Children Age 1 to 2
Children in this age group tend to have rather basic fears. An overriding fear is one of separation from the parent/caregiver and the related fear of strangers. Children younger than 3 have had relatively few experiences and have not learned to adapt to unfamiliar situations. In general, children in this age group are too young to be expected to cooperate in dental treatment. For this reason, the parent should be with and perhaps hold the very young child during the initial examination. Sedation and physical restraint are frequently required to provide dental treatment for this age group.
Children Age 3 to 5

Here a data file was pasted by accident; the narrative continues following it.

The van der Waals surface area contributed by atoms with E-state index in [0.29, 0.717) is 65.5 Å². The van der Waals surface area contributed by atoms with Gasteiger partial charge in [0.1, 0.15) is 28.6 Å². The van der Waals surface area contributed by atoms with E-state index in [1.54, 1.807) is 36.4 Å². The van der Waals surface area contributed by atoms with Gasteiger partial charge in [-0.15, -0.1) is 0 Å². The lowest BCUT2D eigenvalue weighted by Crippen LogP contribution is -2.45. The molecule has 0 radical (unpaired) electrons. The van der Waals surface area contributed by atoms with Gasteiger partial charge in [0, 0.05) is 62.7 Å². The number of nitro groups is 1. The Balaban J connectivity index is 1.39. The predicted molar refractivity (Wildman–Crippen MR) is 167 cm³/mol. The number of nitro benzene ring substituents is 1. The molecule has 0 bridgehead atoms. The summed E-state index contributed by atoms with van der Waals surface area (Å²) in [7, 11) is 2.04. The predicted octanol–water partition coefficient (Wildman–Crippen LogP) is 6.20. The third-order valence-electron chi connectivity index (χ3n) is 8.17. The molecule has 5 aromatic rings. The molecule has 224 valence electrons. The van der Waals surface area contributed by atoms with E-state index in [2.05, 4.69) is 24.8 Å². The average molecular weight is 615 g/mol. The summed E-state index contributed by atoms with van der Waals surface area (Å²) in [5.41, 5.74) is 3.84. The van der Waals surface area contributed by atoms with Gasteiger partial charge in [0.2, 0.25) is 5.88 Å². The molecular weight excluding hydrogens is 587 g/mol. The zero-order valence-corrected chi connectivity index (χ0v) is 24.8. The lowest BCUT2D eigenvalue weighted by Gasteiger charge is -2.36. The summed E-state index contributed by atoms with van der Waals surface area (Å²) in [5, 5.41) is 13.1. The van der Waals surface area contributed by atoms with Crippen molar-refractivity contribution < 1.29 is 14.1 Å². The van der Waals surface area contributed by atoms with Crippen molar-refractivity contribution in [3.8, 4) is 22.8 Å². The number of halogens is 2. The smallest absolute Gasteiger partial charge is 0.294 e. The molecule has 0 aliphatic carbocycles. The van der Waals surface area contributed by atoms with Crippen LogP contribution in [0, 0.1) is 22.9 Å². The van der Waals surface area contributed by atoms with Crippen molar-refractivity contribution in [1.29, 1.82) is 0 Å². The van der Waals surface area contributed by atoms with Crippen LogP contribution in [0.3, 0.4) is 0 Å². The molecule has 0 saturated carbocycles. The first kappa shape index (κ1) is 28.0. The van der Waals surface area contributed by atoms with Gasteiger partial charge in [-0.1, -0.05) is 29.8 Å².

Children in this age group are in the process of separating from their parents. They have a need to learn to manage their life without the direct control of parents. This time of development is one in which the child is developing autonomy and learning to initiate new experiences and relationships. During children’s growth toward autonomy and initiative, they are also learning to impose certain restraints on their behavior. They no longer want their every move directed by others, but, at the same time, they are learning that they are responsible for their actions and that there are consequences to their actions. This is the age when most children begin to be able to actively participate and cooperate in dental treatment. Because of the psychological growth stages just described, children in the 3 to 5 age group have two primary and somewhat conflicting needs. On the one hand, children need to be allowed to develop autonomy, while at the same time they need control and structure in their environment. A lack of either of these needs can be disturbing to a child. If children feel that they are being overwhelmed by circumstances and have no power or autonomy in the situation, they may become very anxious. For this reason, it becomes important for the dental professional to communicate to children that they have an active role in the treatment experience. The child’s role is to actively help by sitting still, keeping hands out of the way, and opening wide. The dental professional can show regard for the child’s need for autonomy and initiative by allowing the child as many options as possible. For example, if it really makes little difference which treatment is performed during a particular appointment, the dental professional might help meet the needs of the child by asking where should treatment begin. Merely listening to the child and inquiring about interests helps the child to further develop autonomy. The child’s need for structure and control is easily combined with treatment in the dental office. The nature of dental treatment provides a great deal of structure for the child. Usually two people are working closely with the child telling him what to do and allowing him very few choices in behavior. The highly structured dental treatment experience is helpful for many children who have not learned to impose restraints on their behavior. It often occurs that a child is considered to be “poorly behaved” in a loosely structured environment, but when the same child is placed in a very structured and closely supervised situation, behavior improves dramatically. In the dental treatment experience, which has been described as highly structured, certain children may be made less anxious and consequently, more cooperative, merely by providing a very structured environment during dental treatment. As a part of growth in the 3 to 5 age group, children explore the limits of acceptable behavior. It is essential that children understand clearly the boundaries of acceptable behavior that exist for a variety of situations. They are much more comfortable and likely to be less anxious if they are aware of behavioral limits that are firmly and consistently held. It is when the caretakers of the children are inconsistent in their setting of limits that children may develop behavior problems. Children age 3 to 5 often tend to be anxious regarding tangible, concrete objects. They may fear unfamiliar objects that can be seen, heard, felt, smelled, or tasted. They may have all sorts of fantasies about the dental instruments they see in the office. While many children undergo dental treatment without crying at all, crying should be regarded as a normal response under a variety of circumstances. Children cry for a variety of reasons and the nature of their crying can help interpret the factors associated with crying. The dental treatment team needs to respond to the crying in a manner that takes into account the reasons for a child’s crying. A significant aspect of effective behavior guidance is the art of determining the reason for particular behavior and selecting an appropriate response.